Archives for December 2013

The Liability of Assuming Responsibility

In many different professions, when you are hired you are handed a job description. For accountants and a few other independent contractors, the clients define the job description. This can create an unexpected liability for the independent contractors. For some responsibilities, the line can be fuzzy, which in turn causes an expectation gap. When this happens, the independent contractor could be liable for not covering this gap, even if it was never communicated.

There are ways to minimize the pitfalls associated with independent contractors. The following are a few steps to follow:

  1. Define the Duties: When writing the engagement letter, clearly define the duties and scope of the services rendered, and be sure to include any limitations on services.
  2. Perform Only Duties Listed: Performing only the duties agreed upon in the engagement letter is critical. If more duties are performed, get an additional letter or addendum to the agreement to define those new duties and limitations on the duties.
  3. Documentation: It is important to keep everything in writing. Any oral conversations should also be communicated through written communication. The communication should note the client’s responsibility for taking the action and the recommendations made. Be sure to date the communications to keep the records clear.
  4. Avoid Overstatements and Titles: When communicating with clients, creating marketing materials, or creating engagement letters, it is important to be clear. Do not imply that certain services will be included if they will not be covered. Clear communication is key. Also do not take on extra titles such as, interim, outsources CFO, or controller. Such titles give an importance that usually is not there.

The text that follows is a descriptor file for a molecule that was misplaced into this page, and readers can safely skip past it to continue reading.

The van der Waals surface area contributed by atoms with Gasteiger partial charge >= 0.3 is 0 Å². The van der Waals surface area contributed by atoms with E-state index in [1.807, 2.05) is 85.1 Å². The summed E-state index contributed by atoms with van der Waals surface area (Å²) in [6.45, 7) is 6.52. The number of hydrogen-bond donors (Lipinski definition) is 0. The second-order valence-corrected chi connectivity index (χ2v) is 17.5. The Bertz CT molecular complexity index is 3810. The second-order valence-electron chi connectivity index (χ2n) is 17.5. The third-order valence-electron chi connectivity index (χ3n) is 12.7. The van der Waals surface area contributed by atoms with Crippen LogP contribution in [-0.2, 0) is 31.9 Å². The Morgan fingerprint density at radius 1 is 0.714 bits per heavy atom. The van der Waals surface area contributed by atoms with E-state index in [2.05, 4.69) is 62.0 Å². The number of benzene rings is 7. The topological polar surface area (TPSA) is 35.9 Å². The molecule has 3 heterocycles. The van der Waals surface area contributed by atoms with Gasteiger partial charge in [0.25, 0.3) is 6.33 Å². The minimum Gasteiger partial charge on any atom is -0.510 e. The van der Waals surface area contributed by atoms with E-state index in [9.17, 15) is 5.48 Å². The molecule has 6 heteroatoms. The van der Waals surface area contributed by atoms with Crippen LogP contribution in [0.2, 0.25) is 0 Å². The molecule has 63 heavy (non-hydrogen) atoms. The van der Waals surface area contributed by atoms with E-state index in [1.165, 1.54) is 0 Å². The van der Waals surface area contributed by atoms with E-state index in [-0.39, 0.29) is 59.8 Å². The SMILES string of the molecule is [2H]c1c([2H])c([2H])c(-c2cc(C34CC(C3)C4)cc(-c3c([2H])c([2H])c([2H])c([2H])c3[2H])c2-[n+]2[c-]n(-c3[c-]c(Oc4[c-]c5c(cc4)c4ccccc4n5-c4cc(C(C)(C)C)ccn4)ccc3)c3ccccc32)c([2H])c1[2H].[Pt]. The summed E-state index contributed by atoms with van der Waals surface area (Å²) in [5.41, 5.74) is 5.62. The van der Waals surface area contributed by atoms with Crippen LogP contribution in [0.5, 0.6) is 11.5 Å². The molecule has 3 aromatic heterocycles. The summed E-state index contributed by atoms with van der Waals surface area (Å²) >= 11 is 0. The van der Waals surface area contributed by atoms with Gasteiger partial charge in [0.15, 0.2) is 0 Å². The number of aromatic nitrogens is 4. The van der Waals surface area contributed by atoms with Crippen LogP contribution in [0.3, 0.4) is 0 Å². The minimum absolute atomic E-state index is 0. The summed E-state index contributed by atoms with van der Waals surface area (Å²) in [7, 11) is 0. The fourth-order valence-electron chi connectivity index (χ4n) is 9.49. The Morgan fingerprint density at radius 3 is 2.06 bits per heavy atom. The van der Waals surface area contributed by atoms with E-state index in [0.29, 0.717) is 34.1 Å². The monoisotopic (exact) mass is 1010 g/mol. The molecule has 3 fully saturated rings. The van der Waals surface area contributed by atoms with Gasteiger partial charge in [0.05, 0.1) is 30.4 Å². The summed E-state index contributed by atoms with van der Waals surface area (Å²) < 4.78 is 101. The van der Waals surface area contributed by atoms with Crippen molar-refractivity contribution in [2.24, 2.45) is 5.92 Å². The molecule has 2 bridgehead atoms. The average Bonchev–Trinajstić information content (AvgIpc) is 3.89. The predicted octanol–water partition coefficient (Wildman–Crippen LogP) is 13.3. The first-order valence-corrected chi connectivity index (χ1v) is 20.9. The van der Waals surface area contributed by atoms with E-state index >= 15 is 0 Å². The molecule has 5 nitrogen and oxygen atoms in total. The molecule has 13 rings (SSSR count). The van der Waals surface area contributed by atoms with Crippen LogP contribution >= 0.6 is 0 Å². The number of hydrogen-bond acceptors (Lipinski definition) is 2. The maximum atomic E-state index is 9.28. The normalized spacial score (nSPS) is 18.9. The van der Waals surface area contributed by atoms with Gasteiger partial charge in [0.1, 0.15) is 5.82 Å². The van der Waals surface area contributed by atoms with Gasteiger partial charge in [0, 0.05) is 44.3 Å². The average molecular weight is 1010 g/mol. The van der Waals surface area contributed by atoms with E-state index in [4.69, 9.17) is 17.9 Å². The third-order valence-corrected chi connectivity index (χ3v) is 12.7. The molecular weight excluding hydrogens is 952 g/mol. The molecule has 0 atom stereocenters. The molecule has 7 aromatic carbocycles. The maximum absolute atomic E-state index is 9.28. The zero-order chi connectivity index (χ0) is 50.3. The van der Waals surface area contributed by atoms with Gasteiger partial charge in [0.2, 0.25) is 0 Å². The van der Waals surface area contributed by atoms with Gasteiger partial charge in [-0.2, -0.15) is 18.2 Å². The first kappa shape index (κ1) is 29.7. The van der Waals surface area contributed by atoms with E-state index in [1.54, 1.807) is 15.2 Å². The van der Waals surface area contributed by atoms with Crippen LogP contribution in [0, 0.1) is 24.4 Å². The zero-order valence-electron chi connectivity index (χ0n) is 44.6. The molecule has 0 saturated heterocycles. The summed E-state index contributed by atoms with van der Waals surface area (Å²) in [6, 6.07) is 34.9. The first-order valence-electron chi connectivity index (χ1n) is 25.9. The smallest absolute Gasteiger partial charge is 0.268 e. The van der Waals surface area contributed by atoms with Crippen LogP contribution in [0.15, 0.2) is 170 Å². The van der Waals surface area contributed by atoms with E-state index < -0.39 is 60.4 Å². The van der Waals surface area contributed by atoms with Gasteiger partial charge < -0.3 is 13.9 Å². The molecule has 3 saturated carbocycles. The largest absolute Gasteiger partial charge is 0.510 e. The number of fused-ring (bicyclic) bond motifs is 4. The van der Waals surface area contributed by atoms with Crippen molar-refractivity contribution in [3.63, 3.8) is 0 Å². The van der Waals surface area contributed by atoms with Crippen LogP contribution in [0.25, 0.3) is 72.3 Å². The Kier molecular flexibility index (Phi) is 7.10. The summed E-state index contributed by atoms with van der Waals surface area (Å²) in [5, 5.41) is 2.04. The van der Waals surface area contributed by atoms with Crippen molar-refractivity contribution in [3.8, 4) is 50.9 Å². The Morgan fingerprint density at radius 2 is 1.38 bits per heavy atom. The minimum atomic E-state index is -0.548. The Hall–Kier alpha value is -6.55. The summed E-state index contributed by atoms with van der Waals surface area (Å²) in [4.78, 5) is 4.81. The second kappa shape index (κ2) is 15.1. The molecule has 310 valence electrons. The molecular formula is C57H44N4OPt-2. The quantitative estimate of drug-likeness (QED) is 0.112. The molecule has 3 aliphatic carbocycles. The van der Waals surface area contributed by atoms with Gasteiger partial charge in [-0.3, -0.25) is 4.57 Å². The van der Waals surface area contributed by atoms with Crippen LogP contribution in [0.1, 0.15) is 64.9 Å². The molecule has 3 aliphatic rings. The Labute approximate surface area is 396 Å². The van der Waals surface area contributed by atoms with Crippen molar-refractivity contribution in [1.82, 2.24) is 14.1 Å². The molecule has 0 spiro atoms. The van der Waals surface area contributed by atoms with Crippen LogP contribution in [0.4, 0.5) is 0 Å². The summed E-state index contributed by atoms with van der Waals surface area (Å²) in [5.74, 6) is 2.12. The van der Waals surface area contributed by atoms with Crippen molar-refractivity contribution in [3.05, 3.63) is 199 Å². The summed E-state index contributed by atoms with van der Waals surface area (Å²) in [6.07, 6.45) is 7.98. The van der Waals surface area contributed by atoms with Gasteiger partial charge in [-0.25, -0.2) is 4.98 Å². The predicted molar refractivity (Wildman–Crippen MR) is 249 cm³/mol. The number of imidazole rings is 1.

5. Request an Overseer: Have the company delegate an overseer, preferably at the executive level that has the time and expertise to oversee the services provided by the independent contractor.
  6. Assuming Responsibilities: Do not assume responsibilities that are not in the agreement letter or contract. Stay firm on responsibilities that are outlined and request a new agreement if more services are needed.
  7. Board Meeting Attendance: If it is mandatory to attend board meetings, try to be first on the agenda, and exit after you are done. Have it noted in the minutes of what you discussed and then the time that you exited. This will keep you from being drawn into responsibilities that are not in your contract.
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Tax Tips for End of the Year

It is that time again, the end of the year is approaching and then it is tax time, but why wait to think about taxes in January, when there is still time this year for some last minute adjustments. By using last year’s tax return as a starting point, you can evaluate and make changes that could positively change your taxes for 2014. The following at steps and planning strategies to consider when review finances at the end of the year.